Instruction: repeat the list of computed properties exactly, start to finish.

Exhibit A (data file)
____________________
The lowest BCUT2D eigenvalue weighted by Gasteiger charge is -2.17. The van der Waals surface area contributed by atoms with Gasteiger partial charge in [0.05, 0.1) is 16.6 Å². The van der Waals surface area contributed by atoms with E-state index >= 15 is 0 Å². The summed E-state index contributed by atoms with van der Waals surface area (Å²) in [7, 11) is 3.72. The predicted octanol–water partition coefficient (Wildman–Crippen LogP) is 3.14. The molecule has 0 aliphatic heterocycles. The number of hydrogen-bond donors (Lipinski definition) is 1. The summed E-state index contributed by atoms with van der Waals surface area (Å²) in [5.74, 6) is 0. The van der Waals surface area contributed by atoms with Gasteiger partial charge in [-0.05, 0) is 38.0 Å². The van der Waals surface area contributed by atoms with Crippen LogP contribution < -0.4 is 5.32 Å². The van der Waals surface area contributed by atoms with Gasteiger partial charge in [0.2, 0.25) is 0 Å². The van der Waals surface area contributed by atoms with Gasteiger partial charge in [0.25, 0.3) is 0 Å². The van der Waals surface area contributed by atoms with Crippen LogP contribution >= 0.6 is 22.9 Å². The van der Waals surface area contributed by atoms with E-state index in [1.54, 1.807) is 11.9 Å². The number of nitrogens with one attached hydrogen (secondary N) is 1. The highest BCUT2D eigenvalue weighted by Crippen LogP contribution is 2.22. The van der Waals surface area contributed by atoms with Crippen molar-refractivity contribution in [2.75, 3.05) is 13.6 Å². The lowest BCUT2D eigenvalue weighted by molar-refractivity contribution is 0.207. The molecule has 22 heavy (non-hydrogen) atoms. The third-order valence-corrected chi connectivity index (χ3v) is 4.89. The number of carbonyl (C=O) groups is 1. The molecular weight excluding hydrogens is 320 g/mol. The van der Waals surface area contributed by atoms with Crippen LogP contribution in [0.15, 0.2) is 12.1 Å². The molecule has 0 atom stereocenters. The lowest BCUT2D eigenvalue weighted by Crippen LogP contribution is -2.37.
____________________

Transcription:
The lowest BCUT2D eigenvalue weighted by Gasteiger charge is -2.17. The van der Waals surface area contributed by atoms with Gasteiger partial charge in [0.05, 0.1) is 16.6 Å². The van der Waals surface area contributed by atoms with E-state index >= 15 is 0 Å². The summed E-state index contributed by atoms with van der Waals surface area (Å²) in [7, 11) is 3.72. The predicted octanol–water partition coefficient (Wildman–Crippen LogP) is 3.14. The molecule has 0 aliphatic heterocycles. The number of hydrogen-bond donors (Lipinski definition) is 1. The summed E-state index contributed by atoms with van der Waals surface area (Å²) in [5.74, 6) is 0. The van der Waals surface area contributed by atoms with Gasteiger partial charge in [-0.05, 0) is 38.0 Å². The van der Waals surface area contributed by atoms with Crippen LogP contribution < -0.4 is 5.32 Å². The van der Waals surface area contributed by atoms with Gasteiger partial charge in [0.2, 0.25) is 0 Å². The van der Waals surface area contributed by atoms with Gasteiger partial charge in [0.25, 0.3) is 0 Å². The van der Waals surface area contributed by atoms with Crippen LogP contribution >= 0.6 is 22.9 Å². The van der Waals surface area contributed by atoms with E-state index in [1.54, 1.807) is 11.9 Å². The number of nitrogens with one attached hydrogen (secondary N) is 1. The highest BCUT2D eigenvalue weighted by Crippen LogP contribution is 2.22. The van der Waals surface area contributed by atoms with Crippen molar-refractivity contribution in [2.75, 3.05) is 13.6 Å². The lowest BCUT2D eigenvalue weighted by molar-refractivity contribution is 0.207. The molecule has 22 heavy (non-hydrogen) atoms. The third-order valence-corrected chi connectivity index (χ3v) is 4.89. The number of carbonyl (C=O) groups is 1. The molecular weight excluding hydrogens is 320 g/mol. The van der Waals surface area contributed by atoms with Crippen LogP contribution in [0.15, 0.2) is 12.1 Å². The molecule has 0 atom stereocenters. The lowest BCUT2D eigenvalue weighted by Crippen LogP contribution is -2.37.